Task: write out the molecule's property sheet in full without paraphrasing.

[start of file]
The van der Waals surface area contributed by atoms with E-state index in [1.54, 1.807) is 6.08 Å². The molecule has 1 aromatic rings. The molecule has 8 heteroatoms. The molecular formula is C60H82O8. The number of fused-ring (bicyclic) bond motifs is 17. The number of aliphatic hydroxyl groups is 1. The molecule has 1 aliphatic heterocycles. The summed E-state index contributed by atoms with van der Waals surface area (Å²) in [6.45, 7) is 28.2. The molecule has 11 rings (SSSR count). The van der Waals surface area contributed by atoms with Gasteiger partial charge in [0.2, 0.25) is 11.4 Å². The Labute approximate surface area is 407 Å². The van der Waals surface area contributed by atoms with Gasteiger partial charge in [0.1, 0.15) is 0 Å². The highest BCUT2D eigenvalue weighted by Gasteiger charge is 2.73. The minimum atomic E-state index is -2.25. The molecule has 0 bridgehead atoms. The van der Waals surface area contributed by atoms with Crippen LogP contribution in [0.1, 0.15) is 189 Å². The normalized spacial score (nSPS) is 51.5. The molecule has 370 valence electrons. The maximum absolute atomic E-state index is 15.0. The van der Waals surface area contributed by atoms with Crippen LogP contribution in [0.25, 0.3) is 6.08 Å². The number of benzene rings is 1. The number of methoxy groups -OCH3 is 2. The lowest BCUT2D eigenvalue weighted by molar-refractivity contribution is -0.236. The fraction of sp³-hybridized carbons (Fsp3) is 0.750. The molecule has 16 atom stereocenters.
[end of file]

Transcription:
The van der Waals surface area contributed by atoms with E-state index in [1.54, 1.807) is 6.08 Å². The molecule has 1 aromatic rings. The molecule has 8 heteroatoms. The molecular formula is C60H82O8. The number of fused-ring (bicyclic) bond motifs is 17. The number of aliphatic hydroxyl groups is 1. The molecule has 1 aliphatic heterocycles. The summed E-state index contributed by atoms with van der Waals surface area (Å²) in [6.45, 7) is 28.2. The molecule has 11 rings (SSSR count). The van der Waals surface area contributed by atoms with Gasteiger partial charge in [0.2, 0.25) is 11.4 Å². The Labute approximate surface area is 407 Å². The van der Waals surface area contributed by atoms with Gasteiger partial charge in [0.1, 0.15) is 0 Å². The highest BCUT2D eigenvalue weighted by Gasteiger charge is 2.73. The minimum atomic E-state index is -2.25. The molecule has 0 bridgehead atoms. The van der Waals surface area contributed by atoms with Crippen LogP contribution in [0.1, 0.15) is 189 Å². The normalized spacial score (nSPS) is 51.5. The molecule has 370 valence electrons. The maximum absolute atomic E-state index is 15.0. The van der Waals surface area contributed by atoms with Crippen LogP contribution in [0.25, 0.3) is 6.08 Å². The number of benzene rings is 1. The number of methoxy groups -OCH3 is 2. The lowest BCUT2D eigenvalue weighted by molar-refractivity contribution is -0.236. The fraction of sp³-hybridized carbons (Fsp3) is 0.750. The molecule has 16 atom stereocenters.